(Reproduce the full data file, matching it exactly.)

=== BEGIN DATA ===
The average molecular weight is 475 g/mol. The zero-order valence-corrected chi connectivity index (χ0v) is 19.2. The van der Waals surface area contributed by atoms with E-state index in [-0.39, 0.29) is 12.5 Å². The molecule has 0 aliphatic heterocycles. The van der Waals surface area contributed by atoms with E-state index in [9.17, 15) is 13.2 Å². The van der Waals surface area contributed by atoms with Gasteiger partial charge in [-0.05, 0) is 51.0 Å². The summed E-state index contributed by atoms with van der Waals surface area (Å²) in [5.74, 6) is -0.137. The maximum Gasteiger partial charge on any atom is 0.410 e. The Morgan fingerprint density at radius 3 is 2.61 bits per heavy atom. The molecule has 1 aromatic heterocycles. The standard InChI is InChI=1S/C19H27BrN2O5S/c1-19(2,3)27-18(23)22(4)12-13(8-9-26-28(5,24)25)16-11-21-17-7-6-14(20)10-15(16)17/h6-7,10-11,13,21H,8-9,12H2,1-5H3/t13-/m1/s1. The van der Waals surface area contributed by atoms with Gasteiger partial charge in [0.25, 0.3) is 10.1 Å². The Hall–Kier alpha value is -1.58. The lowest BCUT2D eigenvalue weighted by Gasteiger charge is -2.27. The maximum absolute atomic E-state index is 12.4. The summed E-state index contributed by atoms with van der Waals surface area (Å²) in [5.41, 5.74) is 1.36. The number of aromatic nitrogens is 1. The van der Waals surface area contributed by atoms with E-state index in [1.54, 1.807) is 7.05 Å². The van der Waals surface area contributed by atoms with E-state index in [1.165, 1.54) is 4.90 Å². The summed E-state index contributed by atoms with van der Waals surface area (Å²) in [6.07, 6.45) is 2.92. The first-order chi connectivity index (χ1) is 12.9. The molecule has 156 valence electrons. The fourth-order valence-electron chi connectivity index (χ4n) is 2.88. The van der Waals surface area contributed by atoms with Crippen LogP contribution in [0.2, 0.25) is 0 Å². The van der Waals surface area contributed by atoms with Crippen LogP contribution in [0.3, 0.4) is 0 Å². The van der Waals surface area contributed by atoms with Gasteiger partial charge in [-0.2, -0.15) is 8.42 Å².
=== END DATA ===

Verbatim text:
The average molecular weight is 475 g/mol. The zero-order valence-corrected chi connectivity index (χ0v) is 19.2. The van der Waals surface area contributed by atoms with E-state index in [-0.39, 0.29) is 12.5 Å². The molecule has 0 aliphatic heterocycles. The van der Waals surface area contributed by atoms with E-state index in [9.17, 15) is 13.2 Å². The van der Waals surface area contributed by atoms with Gasteiger partial charge in [-0.05, 0) is 51.0 Å². The summed E-state index contributed by atoms with van der Waals surface area (Å²) in [5.74, 6) is -0.137. The maximum Gasteiger partial charge on any atom is 0.410 e. The Morgan fingerprint density at radius 3 is 2.61 bits per heavy atom. The molecule has 1 aromatic heterocycles. The standard InChI is InChI=1S/C19H27BrN2O5S/c1-19(2,3)27-18(23)22(4)12-13(8-9-26-28(5,24)25)16-11-21-17-7-6-14(20)10-15(16)17/h6-7,10-11,13,21H,8-9,12H2,1-5H3/t13-/m1/s1. The van der Waals surface area contributed by atoms with Gasteiger partial charge in [0.25, 0.3) is 10.1 Å². The Hall–Kier alpha value is -1.58. The lowest BCUT2D eigenvalue weighted by Gasteiger charge is -2.27. The maximum absolute atomic E-state index is 12.4. The summed E-state index contributed by atoms with van der Waals surface area (Å²) in [5.41, 5.74) is 1.36. The number of aromatic nitrogens is 1. The van der Waals surface area contributed by atoms with E-state index in [1.54, 1.807) is 7.05 Å². The van der Waals surface area contributed by atoms with E-state index in [1.165, 1.54) is 4.90 Å². The summed E-state index contributed by atoms with van der Waals surface area (Å²) in [6.07, 6.45) is 2.92. The first-order chi connectivity index (χ1) is 12.9. The molecule has 156 valence electrons. The fourth-order valence-electron chi connectivity index (χ4n) is 2.88. The van der Waals surface area contributed by atoms with Crippen LogP contribution in [0.2, 0.25) is 0 Å². The van der Waals surface area contributed by atoms with Crippen LogP contribution in [0.3, 0.4) is 0 Å². The van der Waals surface area contributed by atoms with Gasteiger partial charge in [-0.2, -0.15) is 8.42 Å².